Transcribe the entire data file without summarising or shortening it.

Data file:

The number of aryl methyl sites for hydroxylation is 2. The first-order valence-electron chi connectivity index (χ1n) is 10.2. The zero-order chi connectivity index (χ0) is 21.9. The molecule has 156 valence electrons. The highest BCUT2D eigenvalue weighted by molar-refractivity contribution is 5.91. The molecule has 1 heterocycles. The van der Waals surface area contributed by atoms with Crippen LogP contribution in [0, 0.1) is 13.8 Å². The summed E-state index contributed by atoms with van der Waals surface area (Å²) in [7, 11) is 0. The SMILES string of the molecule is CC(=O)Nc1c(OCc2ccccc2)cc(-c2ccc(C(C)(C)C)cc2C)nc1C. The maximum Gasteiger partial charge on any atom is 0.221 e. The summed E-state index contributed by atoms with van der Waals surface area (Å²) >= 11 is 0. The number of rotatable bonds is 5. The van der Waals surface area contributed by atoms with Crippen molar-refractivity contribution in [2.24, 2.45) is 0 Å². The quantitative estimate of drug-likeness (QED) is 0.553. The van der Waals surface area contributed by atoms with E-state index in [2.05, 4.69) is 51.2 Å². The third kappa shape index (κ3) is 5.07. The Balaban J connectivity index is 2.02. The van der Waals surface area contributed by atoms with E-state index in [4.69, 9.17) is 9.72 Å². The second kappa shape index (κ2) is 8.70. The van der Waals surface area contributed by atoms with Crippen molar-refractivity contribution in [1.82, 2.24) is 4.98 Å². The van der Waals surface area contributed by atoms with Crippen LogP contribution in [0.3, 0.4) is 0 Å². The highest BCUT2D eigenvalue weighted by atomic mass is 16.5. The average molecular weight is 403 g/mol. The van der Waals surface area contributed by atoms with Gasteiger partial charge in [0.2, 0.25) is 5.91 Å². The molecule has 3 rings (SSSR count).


The number of aryl methyl sites for hydroxylation is 2. The first-order valence-electron chi connectivity index (χ1n) is 10.2. The zero-order chi connectivity index (χ0) is 21.9. The molecule has 156 valence electrons. The highest BCUT2D eigenvalue weighted by molar-refractivity contribution is 5.91. The molecule has 1 heterocycles. The van der Waals surface area contributed by atoms with Crippen LogP contribution in [0, 0.1) is 13.8 Å². The summed E-state index contributed by atoms with van der Waals surface area (Å²) in [7, 11) is 0. The SMILES string of the molecule is CC(=O)Nc1c(OCc2ccccc2)cc(-c2ccc(C(C)(C)C)cc2C)nc1C. The maximum Gasteiger partial charge on any atom is 0.221 e. The summed E-state index contributed by atoms with van der Waals surface area (Å²) >= 11 is 0. The number of rotatable bonds is 5. The van der Waals surface area contributed by atoms with Crippen molar-refractivity contribution in [2.24, 2.45) is 0 Å². The quantitative estimate of drug-likeness (QED) is 0.553. The van der Waals surface area contributed by atoms with E-state index in [2.05, 4.69) is 51.2 Å². The third kappa shape index (κ3) is 5.07. The Balaban J connectivity index is 2.02. The van der Waals surface area contributed by atoms with E-state index in [4.69, 9.17) is 9.72 Å². The second kappa shape index (κ2) is 8.70. The van der Waals surface area contributed by atoms with Crippen molar-refractivity contribution in [1.82, 2.24) is 4.98 Å². The van der Waals surface area contributed by atoms with Crippen LogP contribution in [0.3, 0.4) is 0 Å². The highest BCUT2D eigenvalue weighted by atomic mass is 16.5. The average molecular weight is 403 g/mol. The van der Waals surface area contributed by atoms with Gasteiger partial charge in [0.2, 0.25) is 5.91 Å². The molecule has 3 rings (SSSR count).